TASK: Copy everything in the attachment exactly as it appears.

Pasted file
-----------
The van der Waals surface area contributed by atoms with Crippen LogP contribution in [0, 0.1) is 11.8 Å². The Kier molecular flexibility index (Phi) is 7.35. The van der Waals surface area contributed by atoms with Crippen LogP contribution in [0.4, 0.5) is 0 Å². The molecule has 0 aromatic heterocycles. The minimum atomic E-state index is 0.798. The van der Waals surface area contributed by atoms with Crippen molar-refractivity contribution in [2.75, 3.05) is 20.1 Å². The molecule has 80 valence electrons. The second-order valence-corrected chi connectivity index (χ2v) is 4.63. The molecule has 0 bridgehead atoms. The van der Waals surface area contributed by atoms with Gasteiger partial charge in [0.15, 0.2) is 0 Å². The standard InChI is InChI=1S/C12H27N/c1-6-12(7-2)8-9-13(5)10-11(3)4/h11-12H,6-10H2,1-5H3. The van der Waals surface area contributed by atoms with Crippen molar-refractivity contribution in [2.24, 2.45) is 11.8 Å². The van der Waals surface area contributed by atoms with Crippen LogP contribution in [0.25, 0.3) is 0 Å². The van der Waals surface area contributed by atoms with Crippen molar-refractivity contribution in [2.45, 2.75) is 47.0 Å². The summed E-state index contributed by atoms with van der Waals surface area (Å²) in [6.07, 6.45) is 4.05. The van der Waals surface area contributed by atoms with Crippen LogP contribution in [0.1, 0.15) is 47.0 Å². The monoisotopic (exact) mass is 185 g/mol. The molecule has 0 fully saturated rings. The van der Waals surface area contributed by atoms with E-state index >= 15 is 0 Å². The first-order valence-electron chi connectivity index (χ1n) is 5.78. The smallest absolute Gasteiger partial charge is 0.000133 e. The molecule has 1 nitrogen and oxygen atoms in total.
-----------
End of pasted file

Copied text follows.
The van der Waals surface area contributed by atoms with Crippen LogP contribution in [0, 0.1) is 11.8 Å². The Kier molecular flexibility index (Phi) is 7.35. The van der Waals surface area contributed by atoms with Crippen LogP contribution in [0.4, 0.5) is 0 Å². The molecule has 0 aromatic heterocycles. The minimum atomic E-state index is 0.798. The van der Waals surface area contributed by atoms with Crippen molar-refractivity contribution in [2.75, 3.05) is 20.1 Å². The molecule has 80 valence electrons. The second-order valence-corrected chi connectivity index (χ2v) is 4.63. The molecule has 0 bridgehead atoms. The van der Waals surface area contributed by atoms with Gasteiger partial charge in [0.15, 0.2) is 0 Å². The standard InChI is InChI=1S/C12H27N/c1-6-12(7-2)8-9-13(5)10-11(3)4/h11-12H,6-10H2,1-5H3. The van der Waals surface area contributed by atoms with Crippen molar-refractivity contribution in [2.24, 2.45) is 11.8 Å². The van der Waals surface area contributed by atoms with Crippen LogP contribution in [0.25, 0.3) is 0 Å². The van der Waals surface area contributed by atoms with Crippen molar-refractivity contribution in [2.45, 2.75) is 47.0 Å². The summed E-state index contributed by atoms with van der Waals surface area (Å²) in [6.07, 6.45) is 4.05. The van der Waals surface area contributed by atoms with Crippen LogP contribution in [0.1, 0.15) is 47.0 Å². The monoisotopic (exact) mass is 185 g/mol. The molecule has 0 fully saturated rings. The van der Waals surface area contributed by atoms with E-state index >= 15 is 0 Å². The first-order valence-electron chi connectivity index (χ1n) is 5.78. The smallest absolute Gasteiger partial charge is 0.000133 e. The molecule has 1 nitrogen and oxygen atoms in total.